RECLAIMING Their VOICE: The Native American Vote in New Mexico & Beyond
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While I was making the film STEALING AMERICA: Vote by Vote, one of the stories I followed was about irregularities in New Mexico during the 2004 Presidential election. The final tallies in New Mexico were controversial. Complaints ranged from people voting for "Kerry" and seeing "Bush" appear on the touch screens, to huge discrepancies between how many people voted and how many votes were tallied. In addition, people in New Mexico reported ongoing disenfranchisement of Native American voters, with those problems reaching a crescendo in the 2004 Presidential election.
Voting rights advocates suggested I introduce myself to the Laguna tribe. Their story encapsulated some of the most egregious examples of voting problems in New Mexico, as well as across the country in 2004.
I followed the Laguna story through 2010, weaving together the problems they'd faced with growing activism among tribal members.
While documenting that story, I learned about another group of Native people who had, in recent years, fought to preserve the Sacred Petroglyphs in Albuquerque. They tried to use voting to further their cause, but that effort met with various difficulties. I decided to put these two stories together. Juxtaposed, they reveal multiple facets of both disenfranchisement and mushrooming activism among Native People.
• Native Vote: A national non-partisan effort to mobilize the American Indian and Alaska Native vote, is an initiative of NCAI.
• United Native America: Information for getting out the Native American vote.
• Voting Rights Act Timeline
• Providing Electoral Information to Native Americans in
• The Department of Justice (about Native Americans)
• Voting Rights in Indian Country
• How did the Native Americans finally acquire citizenship?
• Study Guide: Voter Action Guide
Native people around the world are stepping forward and speaking out against injustice. RECLAIMING Their VOICE: The Native American Vote in New Mexico & Beyond begins by documenting the American Indian suffrage movement historically. The film then follows two groundbreaking projects in New Mexico. One focuses on the creation of the Native American Voters Alliance and their efforts to protect Sacred Land. The other is a call to increase voter participation, led by members of the Laguna, NM Native Pueblo. Viewers can see how Laguna’s Voter 500 Project leads to changes in New Mexico state election law. Both stories serve as models for how disenfranchised minority populations can work together to have an impact as these groups in New Mexico are taking action through the political process. Their work reflects a microcosm of growing awareness among minority populations taking root across the United States. Personal stories demonstrate how American Indian communities are participating more fully in decisions that will affect their lives.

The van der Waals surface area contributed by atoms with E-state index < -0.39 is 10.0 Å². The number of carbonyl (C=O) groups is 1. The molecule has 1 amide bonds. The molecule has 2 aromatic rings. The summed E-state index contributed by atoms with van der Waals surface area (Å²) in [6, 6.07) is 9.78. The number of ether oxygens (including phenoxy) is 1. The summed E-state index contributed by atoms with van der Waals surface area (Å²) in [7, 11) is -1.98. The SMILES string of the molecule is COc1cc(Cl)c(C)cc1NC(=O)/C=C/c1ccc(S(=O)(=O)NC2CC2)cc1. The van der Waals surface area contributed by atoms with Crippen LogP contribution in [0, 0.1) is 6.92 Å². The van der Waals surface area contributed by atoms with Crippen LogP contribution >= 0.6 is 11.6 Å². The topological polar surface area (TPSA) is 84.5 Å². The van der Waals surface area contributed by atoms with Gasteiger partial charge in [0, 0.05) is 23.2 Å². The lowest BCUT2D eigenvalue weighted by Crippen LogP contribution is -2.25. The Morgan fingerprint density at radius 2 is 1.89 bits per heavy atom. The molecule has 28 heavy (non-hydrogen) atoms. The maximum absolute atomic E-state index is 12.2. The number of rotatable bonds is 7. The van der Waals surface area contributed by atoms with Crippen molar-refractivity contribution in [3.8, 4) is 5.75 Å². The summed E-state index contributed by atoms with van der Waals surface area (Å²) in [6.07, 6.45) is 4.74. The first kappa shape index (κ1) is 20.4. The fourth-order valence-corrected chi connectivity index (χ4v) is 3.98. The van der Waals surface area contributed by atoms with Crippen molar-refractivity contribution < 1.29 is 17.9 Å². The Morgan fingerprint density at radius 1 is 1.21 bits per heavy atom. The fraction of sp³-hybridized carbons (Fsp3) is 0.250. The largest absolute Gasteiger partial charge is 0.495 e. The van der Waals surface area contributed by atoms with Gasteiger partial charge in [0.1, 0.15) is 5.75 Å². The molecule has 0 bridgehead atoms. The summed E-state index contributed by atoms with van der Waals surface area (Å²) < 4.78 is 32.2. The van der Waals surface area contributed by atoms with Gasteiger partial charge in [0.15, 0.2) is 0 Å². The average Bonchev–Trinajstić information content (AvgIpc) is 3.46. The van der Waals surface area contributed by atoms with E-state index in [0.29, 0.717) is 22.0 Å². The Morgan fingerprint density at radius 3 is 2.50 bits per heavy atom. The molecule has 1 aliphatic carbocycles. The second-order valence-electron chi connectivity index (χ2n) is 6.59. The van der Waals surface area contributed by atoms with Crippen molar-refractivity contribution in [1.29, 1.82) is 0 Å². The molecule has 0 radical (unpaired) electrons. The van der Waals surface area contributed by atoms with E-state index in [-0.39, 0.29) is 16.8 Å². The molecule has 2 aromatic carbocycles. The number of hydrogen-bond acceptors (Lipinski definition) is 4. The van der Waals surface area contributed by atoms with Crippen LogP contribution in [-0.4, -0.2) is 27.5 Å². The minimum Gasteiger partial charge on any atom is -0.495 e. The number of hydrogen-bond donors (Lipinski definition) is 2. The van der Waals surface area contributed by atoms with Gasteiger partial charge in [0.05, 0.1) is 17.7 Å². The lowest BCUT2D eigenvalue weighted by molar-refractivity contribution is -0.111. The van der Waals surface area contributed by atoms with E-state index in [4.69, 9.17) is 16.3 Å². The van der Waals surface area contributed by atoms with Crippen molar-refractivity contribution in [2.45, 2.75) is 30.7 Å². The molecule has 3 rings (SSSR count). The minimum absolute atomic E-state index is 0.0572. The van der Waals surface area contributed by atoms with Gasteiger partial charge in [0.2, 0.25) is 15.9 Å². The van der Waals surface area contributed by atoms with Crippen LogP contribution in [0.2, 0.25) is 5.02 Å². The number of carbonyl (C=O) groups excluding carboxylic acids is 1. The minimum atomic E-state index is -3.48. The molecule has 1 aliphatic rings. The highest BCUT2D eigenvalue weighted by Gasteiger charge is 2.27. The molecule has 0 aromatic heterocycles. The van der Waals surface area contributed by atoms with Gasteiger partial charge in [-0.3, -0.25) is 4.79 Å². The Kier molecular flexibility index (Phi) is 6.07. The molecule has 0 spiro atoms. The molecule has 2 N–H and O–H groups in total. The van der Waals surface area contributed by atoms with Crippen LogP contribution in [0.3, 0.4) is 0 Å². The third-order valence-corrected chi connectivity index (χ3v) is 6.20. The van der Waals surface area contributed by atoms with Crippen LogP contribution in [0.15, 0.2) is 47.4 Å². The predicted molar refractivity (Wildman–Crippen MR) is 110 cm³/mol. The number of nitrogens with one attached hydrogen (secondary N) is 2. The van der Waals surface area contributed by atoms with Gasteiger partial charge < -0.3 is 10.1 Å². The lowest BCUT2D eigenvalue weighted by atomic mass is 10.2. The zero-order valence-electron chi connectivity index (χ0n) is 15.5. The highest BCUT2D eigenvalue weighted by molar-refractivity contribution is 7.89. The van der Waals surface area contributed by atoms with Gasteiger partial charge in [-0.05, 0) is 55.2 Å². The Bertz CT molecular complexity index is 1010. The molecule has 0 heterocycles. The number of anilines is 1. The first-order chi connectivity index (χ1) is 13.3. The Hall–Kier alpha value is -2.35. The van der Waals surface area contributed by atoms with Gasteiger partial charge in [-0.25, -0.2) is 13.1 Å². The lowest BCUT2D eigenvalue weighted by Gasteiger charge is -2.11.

Online Presskit includes
“... both heartbreaking and eye opening. A 'must see' to understand how fragile our democracy is”
KVOT Taos, NM
“Emotions run deep when viewing this insightful political documentary. The story blends sincere efforts to achieve political clout with unfortunate results that, somehow, do not shut down the hopes of Native voters in New Mexico.”
ROBIN H. LEVIN
Fort Washakie School/Community Librarian, Wyoming
“This film weaves together two documentary stories: each drama moves from
disenfranchisement to realization to taking action. Interviews include people from Laguna, Acoma, Taos, Ohkay Owingeh, the Navajo nation.plus Chicano/a voices and more. The story is woven artistically and succinctly-in less than one hour.”
KUNM-TV Albuquerque, New Mexico